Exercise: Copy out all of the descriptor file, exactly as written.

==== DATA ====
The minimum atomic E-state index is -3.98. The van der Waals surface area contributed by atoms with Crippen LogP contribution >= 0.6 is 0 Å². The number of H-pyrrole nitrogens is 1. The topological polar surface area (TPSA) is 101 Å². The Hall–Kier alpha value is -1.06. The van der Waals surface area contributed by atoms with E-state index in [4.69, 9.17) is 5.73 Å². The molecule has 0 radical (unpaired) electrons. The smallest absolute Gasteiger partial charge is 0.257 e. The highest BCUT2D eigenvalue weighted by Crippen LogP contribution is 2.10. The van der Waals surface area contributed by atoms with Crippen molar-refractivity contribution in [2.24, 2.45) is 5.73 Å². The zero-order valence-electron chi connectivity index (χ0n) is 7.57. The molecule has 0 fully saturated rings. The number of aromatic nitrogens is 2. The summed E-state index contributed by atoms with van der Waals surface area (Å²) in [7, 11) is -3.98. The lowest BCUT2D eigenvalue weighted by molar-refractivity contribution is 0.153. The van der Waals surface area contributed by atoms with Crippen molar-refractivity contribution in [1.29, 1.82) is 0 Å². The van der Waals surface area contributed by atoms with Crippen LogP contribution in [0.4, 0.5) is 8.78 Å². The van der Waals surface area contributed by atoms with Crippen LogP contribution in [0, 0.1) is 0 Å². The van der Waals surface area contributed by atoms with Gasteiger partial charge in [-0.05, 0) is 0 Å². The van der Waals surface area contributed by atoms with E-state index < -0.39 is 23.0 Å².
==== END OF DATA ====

The minimum atomic E-state index is -3.98. The van der Waals surface area contributed by atoms with Crippen LogP contribution >= 0.6 is 0 Å². The number of H-pyrrole nitrogens is 1. The topological polar surface area (TPSA) is 101 Å². The Hall–Kier alpha value is -1.06. The van der Waals surface area contributed by atoms with E-state index in [4.69, 9.17) is 5.73 Å². The molecule has 0 radical (unpaired) electrons. The smallest absolute Gasteiger partial charge is 0.257 e. The highest BCUT2D eigenvalue weighted by Crippen LogP contribution is 2.10. The van der Waals surface area contributed by atoms with Crippen molar-refractivity contribution in [2.24, 2.45) is 5.73 Å². The zero-order valence-electron chi connectivity index (χ0n) is 7.57. The molecule has 0 fully saturated rings. The number of aromatic nitrogens is 2. The summed E-state index contributed by atoms with van der Waals surface area (Å²) in [7, 11) is -3.98. The lowest BCUT2D eigenvalue weighted by molar-refractivity contribution is 0.153. The van der Waals surface area contributed by atoms with Crippen molar-refractivity contribution in [1.29, 1.82) is 0 Å². The van der Waals surface area contributed by atoms with Crippen LogP contribution in [0.4, 0.5) is 8.78 Å². The van der Waals surface area contributed by atoms with Crippen LogP contribution in [0, 0.1) is 0 Å². The van der Waals surface area contributed by atoms with Gasteiger partial charge in [-0.05, 0) is 0 Å². The van der Waals surface area contributed by atoms with E-state index < -0.39 is 23.0 Å².